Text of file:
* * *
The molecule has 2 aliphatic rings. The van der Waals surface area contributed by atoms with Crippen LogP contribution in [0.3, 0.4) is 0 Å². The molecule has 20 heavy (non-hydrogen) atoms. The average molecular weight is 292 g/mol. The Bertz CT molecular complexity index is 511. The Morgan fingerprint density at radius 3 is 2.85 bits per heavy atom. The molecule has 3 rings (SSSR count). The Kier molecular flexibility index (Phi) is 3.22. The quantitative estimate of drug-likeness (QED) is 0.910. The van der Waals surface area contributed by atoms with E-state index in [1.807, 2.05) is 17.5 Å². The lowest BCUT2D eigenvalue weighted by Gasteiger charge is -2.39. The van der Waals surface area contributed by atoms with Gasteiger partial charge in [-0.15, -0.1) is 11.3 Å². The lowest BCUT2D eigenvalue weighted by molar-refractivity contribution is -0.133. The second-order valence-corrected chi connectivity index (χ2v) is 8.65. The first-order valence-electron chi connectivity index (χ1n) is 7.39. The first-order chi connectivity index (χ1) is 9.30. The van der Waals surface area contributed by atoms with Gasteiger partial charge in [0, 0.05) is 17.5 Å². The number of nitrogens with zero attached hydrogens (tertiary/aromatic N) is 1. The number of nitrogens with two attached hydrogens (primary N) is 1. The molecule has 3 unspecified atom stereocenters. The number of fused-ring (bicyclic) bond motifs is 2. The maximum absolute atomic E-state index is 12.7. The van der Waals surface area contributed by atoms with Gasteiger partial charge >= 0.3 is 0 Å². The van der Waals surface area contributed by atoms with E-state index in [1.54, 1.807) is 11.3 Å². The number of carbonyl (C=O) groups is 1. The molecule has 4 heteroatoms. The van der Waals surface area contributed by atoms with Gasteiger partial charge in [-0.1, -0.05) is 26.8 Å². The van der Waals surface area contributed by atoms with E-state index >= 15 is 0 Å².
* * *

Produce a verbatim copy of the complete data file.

The molecule has 2 aliphatic rings. The van der Waals surface area contributed by atoms with Crippen LogP contribution in [0.3, 0.4) is 0 Å². The molecule has 20 heavy (non-hydrogen) atoms. The average molecular weight is 292 g/mol. The Bertz CT molecular complexity index is 511. The Morgan fingerprint density at radius 3 is 2.85 bits per heavy atom. The molecule has 3 rings (SSSR count). The Kier molecular flexibility index (Phi) is 3.22. The quantitative estimate of drug-likeness (QED) is 0.910. The van der Waals surface area contributed by atoms with E-state index in [1.807, 2.05) is 17.5 Å². The lowest BCUT2D eigenvalue weighted by Gasteiger charge is -2.39. The van der Waals surface area contributed by atoms with Gasteiger partial charge in [-0.15, -0.1) is 11.3 Å². The lowest BCUT2D eigenvalue weighted by molar-refractivity contribution is -0.133. The second-order valence-corrected chi connectivity index (χ2v) is 8.65. The first-order valence-electron chi connectivity index (χ1n) is 7.39. The first-order chi connectivity index (χ1) is 9.30. The van der Waals surface area contributed by atoms with Gasteiger partial charge in [0, 0.05) is 17.5 Å². The number of nitrogens with zero attached hydrogens (tertiary/aromatic N) is 1. The number of nitrogens with two attached hydrogens (primary N) is 1. The molecule has 3 unspecified atom stereocenters. The number of fused-ring (bicyclic) bond motifs is 2. The maximum absolute atomic E-state index is 12.7. The van der Waals surface area contributed by atoms with Gasteiger partial charge >= 0.3 is 0 Å². The van der Waals surface area contributed by atoms with E-state index in [1.54, 1.807) is 11.3 Å². The number of carbonyl (C=O) groups is 1. The molecule has 4 heteroatoms. The van der Waals surface area contributed by atoms with Gasteiger partial charge in [-0.1, -0.05) is 26.8 Å². The van der Waals surface area contributed by atoms with E-state index >= 15 is 0 Å².